Smallpox is a potentially deadly infectious disease, now eradicated worldwide after successful global immunization programs. Over the centuries before being eliminated, smallpox devastated populations worldwide.
The World Health Organization (WHO) declared smallpox officially eradicated in 1979. Only a small amount of the virus has been kept alive under tightly controlled conditions in the U.S. and Russia for medical research.
The last case of smallpox from natural transmission was in Somalia in 1977. After eradication, the WHO advised that all countries stop giving routine smallpox vaccinations. Routine smallpox vaccinations stopped in the U.S. and in many other countries in 1972, and in all other member countries of WHO by 1986.
Given the breadth of global vaccinations, many adults living today were likely vaccinated as children.
What Causes Smallpox: The Variola Virus
Smallpox is caused by the variola virus. There are two forms of this virus. The more dangerous form, variola major, caused smallpox disease that was fatal for about 30% of people infected. A virus called variola minor caused a less deadly form of smallpox, with a fatality rate of about 1%.
Research on the variola virus has been tightly controlled by international agreements. A "cousin" virus in the same family as the variola virus, called the vaccinia virus, has been researched more completely and is the virus used to make smallpox vaccine.
How Smallpox Is Spread
Smallpox disease is highly contagious. It spreads from person to person primarily by breathing in the virus, which is transmitted in saliva, during close, face-to-face contact with an infected person.
Smallpox can also be spread by handling the clothes or sheets of an infected person and by directly contacting infected bodily fluids. Very rarely, smallpox has spread among people in small, enclosed spaces, likely via contaminated air through the ventilation system. Animals and insects do not spread smallpox.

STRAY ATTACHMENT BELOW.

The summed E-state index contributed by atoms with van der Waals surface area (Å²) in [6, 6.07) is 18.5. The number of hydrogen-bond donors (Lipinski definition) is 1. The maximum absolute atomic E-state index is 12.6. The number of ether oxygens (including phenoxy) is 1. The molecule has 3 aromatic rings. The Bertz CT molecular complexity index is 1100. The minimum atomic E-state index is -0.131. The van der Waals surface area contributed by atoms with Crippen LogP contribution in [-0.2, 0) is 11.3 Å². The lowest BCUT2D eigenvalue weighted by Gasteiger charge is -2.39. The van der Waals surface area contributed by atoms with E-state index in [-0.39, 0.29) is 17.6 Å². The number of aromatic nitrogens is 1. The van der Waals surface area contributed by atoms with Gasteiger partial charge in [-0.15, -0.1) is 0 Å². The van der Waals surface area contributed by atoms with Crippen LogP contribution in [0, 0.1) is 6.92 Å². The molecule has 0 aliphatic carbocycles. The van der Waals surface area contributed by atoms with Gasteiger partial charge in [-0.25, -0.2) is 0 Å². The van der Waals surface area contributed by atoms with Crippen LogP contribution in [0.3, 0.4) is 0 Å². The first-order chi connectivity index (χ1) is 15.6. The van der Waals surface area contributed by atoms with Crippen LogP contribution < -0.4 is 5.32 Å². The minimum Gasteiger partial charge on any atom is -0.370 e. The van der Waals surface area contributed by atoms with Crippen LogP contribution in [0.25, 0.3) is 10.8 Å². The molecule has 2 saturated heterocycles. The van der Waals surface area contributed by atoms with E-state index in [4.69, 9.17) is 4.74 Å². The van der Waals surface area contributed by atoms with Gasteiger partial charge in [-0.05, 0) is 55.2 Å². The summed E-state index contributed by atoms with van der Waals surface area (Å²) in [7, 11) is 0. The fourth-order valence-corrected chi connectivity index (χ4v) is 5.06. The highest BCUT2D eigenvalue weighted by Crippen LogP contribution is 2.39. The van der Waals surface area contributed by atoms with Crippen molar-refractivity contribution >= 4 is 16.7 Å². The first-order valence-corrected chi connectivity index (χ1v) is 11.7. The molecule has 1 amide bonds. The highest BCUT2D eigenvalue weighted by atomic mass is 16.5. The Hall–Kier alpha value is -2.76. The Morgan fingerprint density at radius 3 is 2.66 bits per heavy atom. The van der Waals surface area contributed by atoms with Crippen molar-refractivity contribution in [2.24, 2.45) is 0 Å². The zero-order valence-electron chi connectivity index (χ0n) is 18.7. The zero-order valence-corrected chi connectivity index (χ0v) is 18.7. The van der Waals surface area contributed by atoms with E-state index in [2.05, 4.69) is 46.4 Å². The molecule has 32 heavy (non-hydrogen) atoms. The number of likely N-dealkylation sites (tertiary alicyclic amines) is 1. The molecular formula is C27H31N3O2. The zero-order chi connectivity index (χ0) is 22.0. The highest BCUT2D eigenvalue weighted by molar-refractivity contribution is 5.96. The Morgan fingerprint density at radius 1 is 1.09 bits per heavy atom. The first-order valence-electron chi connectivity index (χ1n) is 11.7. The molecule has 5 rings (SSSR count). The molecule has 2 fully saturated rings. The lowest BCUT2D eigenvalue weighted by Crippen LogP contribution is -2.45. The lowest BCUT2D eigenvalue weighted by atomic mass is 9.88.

Once infected, a person's incubation period -- as the virus moves inside the body's cells, multiplies, and spreads -- ranges from seven to 17 days before symptoms appear. During this pre-symptomatic incubation period, an infected person is not contagious and cannot spread the virus to others.
An infected person is most contagious once symptoms appear and can spread smallpox to others until all smallpox blisters have healed and scabs have dropped off.
Smallpox Rash, Blisters, and Other Symptoms
Smallpox gets its name from its most common symptom: small blisters erupting on the face, arms, and body that become pustules (filled with pus).
Symptoms of smallpox include:
- Flu-like fatigue, headache, body ache, and occasionally vomiting.
- Mouth sores and blisters that spread the virus into the throat.
- A progressive skin rash that follows a predictable pattern:
- The rash starts with flat red sores that a few days later become raised bumps.
- The bumps turn into fluid-filled blisters.
- The blisters become pustules.
- The pustules crust over, usually in the second week of smallpox.
- Scabs form over the blisters and then fall off, usually in the third week of the disease, resulting in scars that are often disfiguring.
- Blindness commonly resulted when blisters formed near the eyes.